When you look back on your previous four albums, can you recall exactly where you were at for each one? Starting with The State Of Things…
Yep, just me and my mates in Sheff, in Alan Smyth’s little box, making tunes about random shit, and generally seeing where things went.
French Kiss In The Chaos?
Me losing my marbles, taking too many drugs and talking about politics a bit too much. But, still, I love that record. Love it. Also that was the period when me and Laura started getting together, so it’s probably my favourite album – apart from Mirrors, of course.
That album was probably your most political to date. And you’ve always been a very political person. Though it seemed like you shifted away from that with your subsequent albums; but with British politics more intriguing and divisive than it has been for a while, do you not feel compelled to re-enter that arena with your music?
The thing is, if you bleat on about your politics with each record, you quickly get boring. I think the earlier tracks from French Kiss are still relevant today. There’s a track called ‘Manifesto/People Shapers’ which has the lyrics: ‘If you control all the news channels, then all your views travels faster than we can combat’. Now, what do you think’s going to happen – well, is already happening – to Jeremy Corbyn? He’s getting panned by the Murdoch Empire. There’s still plenty of relevance there. What I’ll also say is that I don’t want to be Billy Bragg – as much as I admire Billy – but does Billy Bragg ever get fed up of it and just want to go home and have a wank?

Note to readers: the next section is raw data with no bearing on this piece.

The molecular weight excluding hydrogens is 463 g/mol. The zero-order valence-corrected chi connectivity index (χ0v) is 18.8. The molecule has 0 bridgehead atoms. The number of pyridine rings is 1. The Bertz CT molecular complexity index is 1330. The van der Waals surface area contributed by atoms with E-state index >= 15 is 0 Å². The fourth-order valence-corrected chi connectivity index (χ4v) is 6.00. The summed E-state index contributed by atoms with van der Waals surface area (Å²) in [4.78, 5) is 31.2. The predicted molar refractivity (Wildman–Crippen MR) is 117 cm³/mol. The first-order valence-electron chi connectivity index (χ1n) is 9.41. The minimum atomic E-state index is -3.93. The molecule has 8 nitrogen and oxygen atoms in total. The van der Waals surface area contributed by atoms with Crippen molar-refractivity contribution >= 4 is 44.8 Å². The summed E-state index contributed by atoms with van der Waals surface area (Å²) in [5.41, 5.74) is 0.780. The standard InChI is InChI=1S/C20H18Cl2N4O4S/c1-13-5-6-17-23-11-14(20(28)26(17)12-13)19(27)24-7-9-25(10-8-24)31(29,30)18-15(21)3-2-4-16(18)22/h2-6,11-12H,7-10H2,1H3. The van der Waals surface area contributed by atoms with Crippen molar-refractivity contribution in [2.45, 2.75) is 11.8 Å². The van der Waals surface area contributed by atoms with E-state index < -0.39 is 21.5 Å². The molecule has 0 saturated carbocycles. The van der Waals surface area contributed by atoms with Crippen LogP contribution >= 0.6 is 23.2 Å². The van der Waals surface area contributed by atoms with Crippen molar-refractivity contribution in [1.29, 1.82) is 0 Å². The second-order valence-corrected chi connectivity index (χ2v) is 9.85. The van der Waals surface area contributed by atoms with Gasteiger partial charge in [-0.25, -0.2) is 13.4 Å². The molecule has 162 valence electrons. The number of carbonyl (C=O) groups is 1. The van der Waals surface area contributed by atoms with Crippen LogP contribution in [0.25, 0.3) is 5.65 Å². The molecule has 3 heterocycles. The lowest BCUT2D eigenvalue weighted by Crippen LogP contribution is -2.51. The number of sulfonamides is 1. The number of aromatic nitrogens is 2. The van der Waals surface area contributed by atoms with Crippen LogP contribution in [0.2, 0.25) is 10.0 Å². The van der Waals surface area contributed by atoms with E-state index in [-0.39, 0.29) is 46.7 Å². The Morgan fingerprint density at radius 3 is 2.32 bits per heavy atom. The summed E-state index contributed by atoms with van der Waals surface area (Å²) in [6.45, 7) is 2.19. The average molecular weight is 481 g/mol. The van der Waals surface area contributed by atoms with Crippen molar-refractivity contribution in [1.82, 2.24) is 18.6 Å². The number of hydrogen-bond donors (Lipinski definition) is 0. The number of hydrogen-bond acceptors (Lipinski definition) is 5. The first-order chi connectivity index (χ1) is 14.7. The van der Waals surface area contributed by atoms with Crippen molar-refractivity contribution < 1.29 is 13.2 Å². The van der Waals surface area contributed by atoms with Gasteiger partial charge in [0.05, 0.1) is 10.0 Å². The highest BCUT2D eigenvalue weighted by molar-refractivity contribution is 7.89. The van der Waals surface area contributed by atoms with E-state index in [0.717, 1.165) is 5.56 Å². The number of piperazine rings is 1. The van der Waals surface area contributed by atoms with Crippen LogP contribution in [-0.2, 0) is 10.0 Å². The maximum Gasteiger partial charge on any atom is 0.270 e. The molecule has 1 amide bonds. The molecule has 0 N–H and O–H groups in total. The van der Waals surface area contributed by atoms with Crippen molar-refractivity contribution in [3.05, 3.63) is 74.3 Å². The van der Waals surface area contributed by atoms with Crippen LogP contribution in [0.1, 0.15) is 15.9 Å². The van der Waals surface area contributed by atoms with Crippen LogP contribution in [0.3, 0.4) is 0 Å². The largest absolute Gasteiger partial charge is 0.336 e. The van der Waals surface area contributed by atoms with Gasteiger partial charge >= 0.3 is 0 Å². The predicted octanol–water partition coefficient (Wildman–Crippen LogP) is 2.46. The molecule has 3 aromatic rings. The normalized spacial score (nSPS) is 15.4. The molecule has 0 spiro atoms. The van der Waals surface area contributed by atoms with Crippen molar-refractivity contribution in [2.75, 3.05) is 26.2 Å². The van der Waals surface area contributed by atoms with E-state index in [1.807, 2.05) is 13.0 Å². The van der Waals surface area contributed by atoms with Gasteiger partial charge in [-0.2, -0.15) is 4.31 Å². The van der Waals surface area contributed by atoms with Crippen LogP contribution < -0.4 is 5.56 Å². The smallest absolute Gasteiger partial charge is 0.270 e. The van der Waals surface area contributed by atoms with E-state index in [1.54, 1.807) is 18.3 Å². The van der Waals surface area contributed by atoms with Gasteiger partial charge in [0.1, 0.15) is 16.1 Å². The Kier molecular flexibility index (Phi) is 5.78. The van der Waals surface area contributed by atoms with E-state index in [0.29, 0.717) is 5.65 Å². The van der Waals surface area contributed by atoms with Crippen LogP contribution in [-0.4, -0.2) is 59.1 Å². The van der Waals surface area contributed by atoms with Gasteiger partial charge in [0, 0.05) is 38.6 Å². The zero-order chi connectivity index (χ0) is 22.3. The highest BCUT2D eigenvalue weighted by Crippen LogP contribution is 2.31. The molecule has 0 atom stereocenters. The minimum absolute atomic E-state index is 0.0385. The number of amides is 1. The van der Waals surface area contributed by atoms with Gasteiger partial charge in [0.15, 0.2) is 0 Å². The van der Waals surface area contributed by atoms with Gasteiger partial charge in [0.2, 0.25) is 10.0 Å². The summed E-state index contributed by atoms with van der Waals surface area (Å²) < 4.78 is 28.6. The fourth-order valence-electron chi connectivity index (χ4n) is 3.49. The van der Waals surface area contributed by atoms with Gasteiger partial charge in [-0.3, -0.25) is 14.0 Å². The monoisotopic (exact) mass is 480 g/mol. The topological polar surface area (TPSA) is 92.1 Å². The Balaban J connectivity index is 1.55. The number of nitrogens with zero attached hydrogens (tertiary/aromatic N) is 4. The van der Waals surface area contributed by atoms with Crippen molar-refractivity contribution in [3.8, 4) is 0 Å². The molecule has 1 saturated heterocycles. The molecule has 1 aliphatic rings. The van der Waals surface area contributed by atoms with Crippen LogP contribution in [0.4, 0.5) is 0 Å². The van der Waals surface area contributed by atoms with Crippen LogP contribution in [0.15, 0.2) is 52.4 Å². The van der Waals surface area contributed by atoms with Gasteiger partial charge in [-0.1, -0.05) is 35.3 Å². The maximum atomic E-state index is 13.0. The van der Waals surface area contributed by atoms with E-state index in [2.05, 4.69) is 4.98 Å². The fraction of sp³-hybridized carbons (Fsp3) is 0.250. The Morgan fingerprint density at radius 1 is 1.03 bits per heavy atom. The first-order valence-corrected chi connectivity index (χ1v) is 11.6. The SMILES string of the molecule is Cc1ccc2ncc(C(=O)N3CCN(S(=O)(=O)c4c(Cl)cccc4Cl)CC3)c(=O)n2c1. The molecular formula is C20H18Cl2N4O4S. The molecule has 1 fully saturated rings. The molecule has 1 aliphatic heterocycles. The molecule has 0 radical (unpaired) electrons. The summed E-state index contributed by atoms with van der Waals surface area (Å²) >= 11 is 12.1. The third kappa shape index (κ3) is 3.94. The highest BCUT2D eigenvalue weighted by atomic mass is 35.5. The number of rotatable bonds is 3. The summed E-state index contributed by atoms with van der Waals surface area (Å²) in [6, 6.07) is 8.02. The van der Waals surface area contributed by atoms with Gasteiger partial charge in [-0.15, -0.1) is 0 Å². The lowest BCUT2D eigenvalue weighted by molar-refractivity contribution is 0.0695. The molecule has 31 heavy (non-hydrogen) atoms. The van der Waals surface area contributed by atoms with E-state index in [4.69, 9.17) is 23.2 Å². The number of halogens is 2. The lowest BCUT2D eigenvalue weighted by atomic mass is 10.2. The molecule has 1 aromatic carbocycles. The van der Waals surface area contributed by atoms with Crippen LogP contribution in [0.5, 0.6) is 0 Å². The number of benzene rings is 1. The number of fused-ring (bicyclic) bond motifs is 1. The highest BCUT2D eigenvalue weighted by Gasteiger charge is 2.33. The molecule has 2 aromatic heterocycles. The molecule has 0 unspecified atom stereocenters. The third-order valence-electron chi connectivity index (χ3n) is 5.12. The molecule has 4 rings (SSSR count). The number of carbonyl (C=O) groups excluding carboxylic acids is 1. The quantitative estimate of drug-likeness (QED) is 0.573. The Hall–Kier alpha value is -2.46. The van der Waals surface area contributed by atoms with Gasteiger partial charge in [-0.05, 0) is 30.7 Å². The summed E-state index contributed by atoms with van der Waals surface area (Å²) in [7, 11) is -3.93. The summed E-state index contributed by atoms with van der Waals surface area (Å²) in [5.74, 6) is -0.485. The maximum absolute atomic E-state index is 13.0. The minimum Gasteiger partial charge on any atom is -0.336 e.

Ok, back to the albums. Next up: @Reverend_Makers
That was me cheering up and stopping being such a miserable sod. I stopped taking daft drugs and was happy with my missus. I got back into raving a bit and started pushing the boundaries of the band’s sound. After the break, things had almost ground to halt, we almost ceased to exist, but we got Joe [Carnall] and Ryan [Jenkinson] in and the gigs started becoming like parties. People started really enjoying our live shows and we were having fun again.
And finally, Thirty Two?
Good, maybe a bit patchy in places – I kind of got stuck into repeating the previous album which I’d never done before. I guess there was an element of coming to terms with a couple things – like my age or the fact that it was ok that we weren’t bigger than Coldplay. In honesty, it’s probably my least favourite, so we’ve moved on to doing something a bit different with this one.
There’s a buzz surrounding Mirrors that doesn’t feel like the usual manufactured pre-launch hype; some of the pre-release tunes have been getting new people interested – many of which who wouldn’t typically buy a Reverend record.
Yeah, I’ve just let the music do most of the talking with this one – that’s all it’s needed. See, what normally happens with our albums is me and Ed write a load of tunes, then go and record it somewhere, then I’ll go around telling everyone how it’s the best thing since Revolver – and most people will think I’m talking shit. But there’s been no hyperbole from me with this one.
Let’s go through some of the tracks. ‘Black Widow’ is the riffiest I’ve heard you guys for a long time, with an intro that’s almost Sympathy for the Devil-esque. After toying with the electronic side of things on previous records, is it nice to go back to some old school rock sounds?